p106_peppy Posted 9 Apr 2005 , 7:50am
post #1 of

I cant help but notice that a lot of buttercream recipes call for flour. What does the flour do? It seems to me that it would just give the BC an iky raw flour taste. I never use flour in mine and it always turns out fine.

Is there something I'm missing? why add flour?

13 replies
Ladycake Posted 9 Apr 2005 , 2:07pm
post #2 of
Quote:
Originally Posted by p106_peppy

I cant help but notice that a lot of buttercream recipes call for flour. What does the flour do? It seems to me that it would just give the BC an iky raw flour taste. I never use flour in mine and it always turns out fine.

Is there something I'm missing? why add flour?





I would not do this either but I have read that it takes way from it being so sweet.... Yuck ... LOL .... There is other things you can do to help with the sweetness....

MrsMissey Posted 9 Apr 2005 , 2:11pm
post #3 of

I was under the impression that the flour acts as a stabilizer and aids in the crusting...but I don't use it, I use the meringue powder instead!

Ladycake Posted 9 Apr 2005 , 2:18pm
post #4 of
Quote:
Originally Posted by MrsMissey

I was under the impression that the flour acts as a stabilizer and aids in the crusting...but I don't use it, I use the meringue powder instead!





YOU know it could do that . I never thought of that one Mrs Missey.... I use Stay Ice for my stabilizer to help in the melting with humidity on summer days...

CIndymm4 Posted 9 Apr 2005 , 2:42pm
post #5 of

I use the Meringue Powder as well, but where do you get Stay Ice. The humidity in this area is so bad that I may need to look into that product.

Ladycake Posted 9 Apr 2005 , 2:47pm
post #6 of
Quote:
Originally Posted by CIndymm4

I use the Meringue Powder as well, but where do you get Stay Ice. The humidity in this area is so bad that I may need to look into that product.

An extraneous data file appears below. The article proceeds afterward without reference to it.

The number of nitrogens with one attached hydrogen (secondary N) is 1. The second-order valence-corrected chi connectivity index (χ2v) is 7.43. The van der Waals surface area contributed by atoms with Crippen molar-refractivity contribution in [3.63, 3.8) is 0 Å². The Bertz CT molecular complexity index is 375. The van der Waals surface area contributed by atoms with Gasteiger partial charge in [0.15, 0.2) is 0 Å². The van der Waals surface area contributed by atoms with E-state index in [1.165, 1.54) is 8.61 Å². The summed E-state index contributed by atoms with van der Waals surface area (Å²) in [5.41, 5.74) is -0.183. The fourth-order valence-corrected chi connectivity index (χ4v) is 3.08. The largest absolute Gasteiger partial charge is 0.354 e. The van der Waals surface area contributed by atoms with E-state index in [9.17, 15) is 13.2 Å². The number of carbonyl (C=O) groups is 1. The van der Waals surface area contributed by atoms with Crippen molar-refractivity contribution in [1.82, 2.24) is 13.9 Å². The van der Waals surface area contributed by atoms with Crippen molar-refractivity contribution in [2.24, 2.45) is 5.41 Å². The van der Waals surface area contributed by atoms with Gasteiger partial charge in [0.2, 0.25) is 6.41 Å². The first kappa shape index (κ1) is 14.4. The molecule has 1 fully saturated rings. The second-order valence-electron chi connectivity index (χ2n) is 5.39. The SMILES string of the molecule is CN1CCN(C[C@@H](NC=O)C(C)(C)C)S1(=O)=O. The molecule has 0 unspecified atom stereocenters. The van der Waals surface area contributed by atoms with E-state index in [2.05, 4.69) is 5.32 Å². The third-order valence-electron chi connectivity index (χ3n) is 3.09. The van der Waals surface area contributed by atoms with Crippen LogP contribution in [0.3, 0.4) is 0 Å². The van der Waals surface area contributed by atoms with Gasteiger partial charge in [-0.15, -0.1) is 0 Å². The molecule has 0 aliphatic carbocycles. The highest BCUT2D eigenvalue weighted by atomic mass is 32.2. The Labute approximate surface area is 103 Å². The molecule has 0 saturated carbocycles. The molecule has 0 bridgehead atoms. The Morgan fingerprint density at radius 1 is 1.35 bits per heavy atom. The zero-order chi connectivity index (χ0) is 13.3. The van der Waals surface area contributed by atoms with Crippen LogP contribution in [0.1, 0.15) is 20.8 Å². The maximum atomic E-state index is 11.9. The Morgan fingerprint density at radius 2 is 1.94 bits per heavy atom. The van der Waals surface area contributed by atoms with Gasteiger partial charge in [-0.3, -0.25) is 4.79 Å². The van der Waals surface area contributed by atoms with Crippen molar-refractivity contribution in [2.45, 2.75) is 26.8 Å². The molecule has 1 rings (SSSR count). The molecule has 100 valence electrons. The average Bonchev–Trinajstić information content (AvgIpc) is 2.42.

I order a large bucket from my cake store as to where you can get it online I have found it one place and off the top of my head I cant remember I will look this afternoon to see if I can find it for you ...

GHOST_USER_NAME Posted 9 Apr 2005 , 5:21pm
post #7 of

I don't use it or meringue powder... but based on what I'm reading here... flour is certainly cheaper than meringue powder if they are both used for the same purpose (crusting).

tcturtleshell Posted 10 Apr 2005 , 4:17am
post #8 of

Have ya'll used the faux fondant recipe? I have & it was very tasty! Carol Ann swears by it. You can't taste the flour in it at all. It is good! I guess the flour is for crusting. I never even thought about it. I just thought the Faux Fondant recipe was cheaper then regular BCI. I still use BC all the time. I would like to practice faux fondant more.

cupcakequeen Posted 10 Apr 2005 , 5:19am
post #9 of

I tried this 2 weeks ago and it actually give your icing a gritty/grainy feel in your teeth...not nice. As for the crusting, I noticed nothing different. Stick to what you do without the flour, it's not necessary (in my opinion).

p106_peppy Posted 10 Apr 2005 , 5:38am

Why does everyone here want their BC to crust? I mean, a crust on your icing, that's just gross. If anything, it shoul dbe something that's avoided, right?

cupcakequeen Posted 10 Apr 2005 , 5:45am

when you see those perfectly smoothed wedding cakes without any creases or wrinkles, they have used crusting BC. It air dries slightly so you can smooth it out with parchment paper or papertowel, so you can have perfect edges or smooth sides and tops. It doens't affect the taste at all and it's not rock hard crusty. I don't use it unless someone wants a perfectly smooth wedding cake...I don't do it for birthday cakes or cupcakes though.

GHOST_USER_NAME Posted 12 Apr 2005 , 5:37pm
Quote:
Originally Posted by p106_peppy

Why does everyone here want their BC to crust? I mean, a crust on your icing, that's just gross. If anything, it shoul dbe something that's avoided, right?




It's just a term used.. it doesn't really crust over like a pudding or certain soups might. It's totally different. I use it for all my cakes. The icing stays very soft and palatable. No difference in how it looks, tastes or feels in your mouth. It's just easier to smooth and to do certain decorating techniques with... and it rarely smears...

veejaytx Posted 14 Apr 2005 , 3:45am

Just an observation, or a question, but if the buttercream doesn't "crust" to some extent, wouldn't the piping, writing, flowers, everything, just eventually melt or blend in together? Now THAT would be "gross"!
Janice

GHOST_USER_NAME Posted 14 Apr 2005 , 3:52am

Hmmm. something to think about.

Quote by @%username% on %date%

%body%